The Darkest Heart, Part 4

“Absolutely not!” growled Belfamor Hemetal, slamming a tablet down on his desk. He glared up at the general standing in front of his desk, who was sweating and looking like he’d rather be anywhere but where he was.

“Sir, if you’ll just look at the proposal,” the general began, but Belfamor cut him off.

“I don’t need to look at the proposal,” he snarled. “I know exactly what it says, and I’m telling you, it’s not going to happen.”

“His Majesty would appreciate it if you would at least consider,” the general began again, but once again Belfamor cut him off.

“I don’t give a damn what His Majesty wants!” he roared, slamming his fist on his desk, rattling the pile of tablets and making the general jump. “Valador knows full well that he can’t proceed on this without my approval, and he’s not going to get it! Now get the hell out of my office!”

“Yes, sir!” the general saluted, snatched up his tablet, and practically ran out of Belfamor’s office. Belfamor glared after the man for a few moments, and then he shook his head and sighed. There had been a time when he didn’t have such a temper. He could barely remember what those days were like. Then he scowled again, thinking about the proposal that had just been presented to him. Although the general who had brought him the message claimed the proposal was from the Emperor, Belfamor could smell Emelien Fanas’s foul hand in it. Fanas was the Supreme Commander of the Imperial Armed Forces, or SCIAF, the highest rank in the Imperial military hierarchy, aside from the Emperor himself. Belfamor, on the other hand, was the Overall Commander of the Imperial Army (OCIA), the highest rank in the Army, but one step below SCIAF. Belfamor hated Fanas, loathed him with a passion that he had formerly reserved for his father-in-law, and it chafed at him to no end to have to take orders from such a pig. Fanas would do anything to undermine Belfamor’s control of the Army, and this proposal was proof.

Valador couldn’t remove Belfamor from command of the Army directly. House Hemetal was the richest noble house in the galaxy, and had only grown richer in the past few years. Valador depended on Hemetal’s support for funds to run the Empire, especially since the Senate had only just been reincorporated after 20 years of inactivity, and hadn’t been able to actually meet yet. But Belfamor knew that Valador didn’t trust him. For two years, Valador had been trying to squeeze Belfamor out of his control of the Army without letting Belfamor know what he was doing. But Belfamor was too smart for that. The Imperial Army was his, and he wasn’t going to let anyone take it from him without a fight.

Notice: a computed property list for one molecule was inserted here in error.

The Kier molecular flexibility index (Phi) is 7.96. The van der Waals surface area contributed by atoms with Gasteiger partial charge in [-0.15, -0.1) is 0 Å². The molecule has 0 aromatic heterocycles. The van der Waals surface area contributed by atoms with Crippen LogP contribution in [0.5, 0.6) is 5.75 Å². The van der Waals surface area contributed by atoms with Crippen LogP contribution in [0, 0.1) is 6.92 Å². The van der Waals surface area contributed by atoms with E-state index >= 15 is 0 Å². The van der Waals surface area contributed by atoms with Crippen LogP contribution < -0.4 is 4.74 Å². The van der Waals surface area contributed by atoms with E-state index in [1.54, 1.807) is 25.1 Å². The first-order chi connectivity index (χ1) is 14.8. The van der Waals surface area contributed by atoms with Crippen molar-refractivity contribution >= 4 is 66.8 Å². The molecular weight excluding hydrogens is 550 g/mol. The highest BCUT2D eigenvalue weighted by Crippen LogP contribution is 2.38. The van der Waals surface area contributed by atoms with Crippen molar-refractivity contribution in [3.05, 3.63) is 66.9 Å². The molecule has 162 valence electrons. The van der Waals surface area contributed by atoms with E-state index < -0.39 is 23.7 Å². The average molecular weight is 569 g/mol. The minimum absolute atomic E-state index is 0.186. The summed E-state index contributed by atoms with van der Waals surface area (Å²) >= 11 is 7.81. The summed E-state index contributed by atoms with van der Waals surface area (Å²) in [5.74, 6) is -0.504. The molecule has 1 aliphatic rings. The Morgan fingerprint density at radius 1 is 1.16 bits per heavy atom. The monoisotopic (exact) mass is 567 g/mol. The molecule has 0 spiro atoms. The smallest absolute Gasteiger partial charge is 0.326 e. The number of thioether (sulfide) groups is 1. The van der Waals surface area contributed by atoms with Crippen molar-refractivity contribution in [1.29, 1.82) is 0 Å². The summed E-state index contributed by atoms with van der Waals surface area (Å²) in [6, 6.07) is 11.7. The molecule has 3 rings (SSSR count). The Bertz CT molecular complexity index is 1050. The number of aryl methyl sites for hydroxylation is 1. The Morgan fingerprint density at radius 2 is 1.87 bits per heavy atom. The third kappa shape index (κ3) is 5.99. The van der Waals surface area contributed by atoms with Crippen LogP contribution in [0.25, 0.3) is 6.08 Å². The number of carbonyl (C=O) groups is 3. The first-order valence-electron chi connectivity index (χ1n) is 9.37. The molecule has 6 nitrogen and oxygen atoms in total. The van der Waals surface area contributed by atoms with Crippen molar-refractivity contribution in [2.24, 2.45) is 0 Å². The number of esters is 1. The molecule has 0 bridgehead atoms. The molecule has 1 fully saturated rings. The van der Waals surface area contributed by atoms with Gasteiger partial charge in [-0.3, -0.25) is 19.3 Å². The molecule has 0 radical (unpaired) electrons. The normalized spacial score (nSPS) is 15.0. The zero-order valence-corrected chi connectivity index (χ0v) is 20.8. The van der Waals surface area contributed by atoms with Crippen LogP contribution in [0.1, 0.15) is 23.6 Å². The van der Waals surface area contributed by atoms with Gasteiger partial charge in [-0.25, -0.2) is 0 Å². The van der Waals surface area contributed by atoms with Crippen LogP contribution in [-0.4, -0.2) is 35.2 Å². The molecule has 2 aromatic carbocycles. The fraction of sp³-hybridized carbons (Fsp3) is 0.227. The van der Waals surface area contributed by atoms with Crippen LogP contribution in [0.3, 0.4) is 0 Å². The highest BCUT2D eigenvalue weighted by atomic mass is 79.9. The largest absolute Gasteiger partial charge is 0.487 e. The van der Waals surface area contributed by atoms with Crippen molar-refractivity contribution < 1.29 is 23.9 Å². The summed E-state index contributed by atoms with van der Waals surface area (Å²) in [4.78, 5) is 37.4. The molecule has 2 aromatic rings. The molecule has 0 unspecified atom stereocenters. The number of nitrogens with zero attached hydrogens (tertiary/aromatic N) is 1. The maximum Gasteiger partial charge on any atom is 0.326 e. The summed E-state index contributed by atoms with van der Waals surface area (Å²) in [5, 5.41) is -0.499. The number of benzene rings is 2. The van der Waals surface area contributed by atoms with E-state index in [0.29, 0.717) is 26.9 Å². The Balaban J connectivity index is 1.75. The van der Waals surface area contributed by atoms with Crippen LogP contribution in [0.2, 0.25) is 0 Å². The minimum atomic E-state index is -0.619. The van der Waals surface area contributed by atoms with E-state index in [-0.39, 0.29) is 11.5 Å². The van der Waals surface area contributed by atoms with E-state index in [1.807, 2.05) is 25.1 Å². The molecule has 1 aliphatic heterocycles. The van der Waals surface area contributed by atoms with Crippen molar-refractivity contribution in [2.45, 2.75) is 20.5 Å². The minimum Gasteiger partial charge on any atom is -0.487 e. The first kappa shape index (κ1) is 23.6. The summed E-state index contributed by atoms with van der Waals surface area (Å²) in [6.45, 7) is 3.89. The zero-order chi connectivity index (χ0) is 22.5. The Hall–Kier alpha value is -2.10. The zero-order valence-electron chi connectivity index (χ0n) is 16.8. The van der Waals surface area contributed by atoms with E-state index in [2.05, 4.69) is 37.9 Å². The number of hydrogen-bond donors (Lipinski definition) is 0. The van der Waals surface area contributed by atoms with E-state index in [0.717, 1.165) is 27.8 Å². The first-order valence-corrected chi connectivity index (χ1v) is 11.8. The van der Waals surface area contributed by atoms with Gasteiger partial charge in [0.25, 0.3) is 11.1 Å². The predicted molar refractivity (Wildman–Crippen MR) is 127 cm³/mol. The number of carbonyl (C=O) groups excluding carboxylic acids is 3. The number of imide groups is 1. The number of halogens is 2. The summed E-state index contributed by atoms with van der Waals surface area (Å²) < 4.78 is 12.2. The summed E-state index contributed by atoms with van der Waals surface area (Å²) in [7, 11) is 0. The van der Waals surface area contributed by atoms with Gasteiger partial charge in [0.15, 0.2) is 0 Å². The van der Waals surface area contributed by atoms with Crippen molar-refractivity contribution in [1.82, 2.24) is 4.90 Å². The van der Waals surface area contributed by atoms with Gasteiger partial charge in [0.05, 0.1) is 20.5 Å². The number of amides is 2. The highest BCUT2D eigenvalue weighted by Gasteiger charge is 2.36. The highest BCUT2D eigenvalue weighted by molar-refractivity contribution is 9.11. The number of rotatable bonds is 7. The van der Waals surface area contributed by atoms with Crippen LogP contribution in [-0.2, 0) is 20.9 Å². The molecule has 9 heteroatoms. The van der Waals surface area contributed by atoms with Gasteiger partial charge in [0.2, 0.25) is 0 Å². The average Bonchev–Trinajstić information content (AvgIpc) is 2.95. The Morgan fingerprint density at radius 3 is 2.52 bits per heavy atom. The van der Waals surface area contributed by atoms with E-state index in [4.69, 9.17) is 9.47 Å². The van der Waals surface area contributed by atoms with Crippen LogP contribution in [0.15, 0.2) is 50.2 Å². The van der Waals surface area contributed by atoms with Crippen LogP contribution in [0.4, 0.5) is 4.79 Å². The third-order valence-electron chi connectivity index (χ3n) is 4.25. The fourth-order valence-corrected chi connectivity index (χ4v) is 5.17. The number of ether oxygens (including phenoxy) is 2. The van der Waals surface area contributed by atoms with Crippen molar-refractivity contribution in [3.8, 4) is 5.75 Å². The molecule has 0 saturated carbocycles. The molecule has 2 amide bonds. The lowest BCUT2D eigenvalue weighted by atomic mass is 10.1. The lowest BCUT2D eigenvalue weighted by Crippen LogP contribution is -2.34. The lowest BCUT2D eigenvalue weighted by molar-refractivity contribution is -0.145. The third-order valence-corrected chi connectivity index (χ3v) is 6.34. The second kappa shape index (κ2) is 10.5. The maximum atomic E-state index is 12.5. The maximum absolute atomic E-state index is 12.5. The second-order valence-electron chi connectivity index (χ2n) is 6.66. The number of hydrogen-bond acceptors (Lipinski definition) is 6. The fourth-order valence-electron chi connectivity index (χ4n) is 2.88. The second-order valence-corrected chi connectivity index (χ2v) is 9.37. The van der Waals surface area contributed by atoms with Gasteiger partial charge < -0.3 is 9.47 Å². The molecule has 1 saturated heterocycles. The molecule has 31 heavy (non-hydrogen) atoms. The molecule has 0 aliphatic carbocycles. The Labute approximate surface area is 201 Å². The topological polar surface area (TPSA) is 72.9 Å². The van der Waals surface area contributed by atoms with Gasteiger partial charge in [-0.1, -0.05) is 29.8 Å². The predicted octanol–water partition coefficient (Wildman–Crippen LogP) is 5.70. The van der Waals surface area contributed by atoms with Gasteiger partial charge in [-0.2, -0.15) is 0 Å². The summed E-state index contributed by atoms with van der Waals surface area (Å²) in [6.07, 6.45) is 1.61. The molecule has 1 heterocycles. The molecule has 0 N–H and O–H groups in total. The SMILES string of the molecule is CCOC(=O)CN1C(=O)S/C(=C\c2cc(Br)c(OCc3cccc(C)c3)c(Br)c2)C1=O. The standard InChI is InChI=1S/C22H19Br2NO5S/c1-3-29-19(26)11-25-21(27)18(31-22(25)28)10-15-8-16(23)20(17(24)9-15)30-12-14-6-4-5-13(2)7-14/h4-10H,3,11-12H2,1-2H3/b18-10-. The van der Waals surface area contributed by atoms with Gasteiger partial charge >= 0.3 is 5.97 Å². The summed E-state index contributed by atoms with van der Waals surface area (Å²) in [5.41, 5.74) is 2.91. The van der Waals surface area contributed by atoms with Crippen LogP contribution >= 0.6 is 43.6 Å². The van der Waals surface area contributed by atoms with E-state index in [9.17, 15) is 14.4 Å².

This latest proposal was just more evidence of Valador’s duplicity, and his subservience to Fanas. Valador wanted to replace the OCIA with a committee of five generals. Belfamor would be the chairman of this committee, but he would have to get at least two generals to agree with his plans before he did anything. Ridiculous. In 20 years, the Army had never been stronger. Why mess with a good thing?

Belfamor knew exactly why the Emperor wanted to mess with a good thing. Emelien Fanas was putting pressure on the Emperor to get Belfamor out of the OCIA office. Well, it would never happen. Valador liked Fanas better than Belfamor, but Valador needed Belfamor. And that wasn’t going to change.

A beeping sound made Belfamor jump, and he scowled at his desk for a moment before he realized that it was his secretary paging him. “Yes?” he growled.

“Sir, you are receiving a call from the Emperor,” his secretary replied.

“Put it through,” Belfamor said. A moment later, a hologram of Valador’s head appeared in the air above Belfamor’s desk. “Your Majesty,” Belfamor said, trying and failing to sound respectful.

“Having a bad day, General?” Valador replied with a smirk. “I just talked to General Faralai. He reckons that he just barely got out of your office with his head still attached.”

“As well he should, considering what he wanted me to look at,” Belfamor snarled.

“You still think that I’m trying to sack you?” Valador said in an exasperated voice. “By the One, man, all I’m trying to do is lighten your load. You’ve been working yourself raw for the past four years. I thought maybe you would appreciate not having quite so much responsibility.”

“Well, you would be wrong,” Belfamor snapped. “I like my work life just fine, thank you very much.”

“Oh yeah? And how are things going at home?”

“That’s none of your damn business!” Belfamor roared.

“And what makes you think that?” Valador snapped back. “You are one of my most trusted associates, but if you burn yourself out with overwork because you’re too afraid to deal with your problems at home, then you’re useless to me!”

“Don’t give me that crap, Valador,” Belfamor snarled. “I know full well that all you care about is my money!” Valador blinked, and his face became as cold and hard as stone.

“Is that what you think, Lord Hemetal?” he said in soft, dangerous voice. “Well, let me show you much I care about your money. As of right now, you are relieved of duty.”

“What?” Belfamor gasped, his eyes widening.

“You heard me,” Valador said in the same soft, dangerous voice. “Go home, make love to your wife, play with your son, and get your head on straight. Once you’re ready to act like a sane man, you’re welcome to resume your duties. But I’m not going to have a lunatic in command of my army.” Immediately the connection was severed, and Belfamor was left staring at the blank space above his desk.

For a few minutes, he just sat there, trying to convince himself that the Emperor was just bluffing, but when four burly and heavily armed MPs came into his office and respectfully told him that they were there on the Emperor’s orders to escort him from the building, there was no denying that what had just happened was real.

To be continued…

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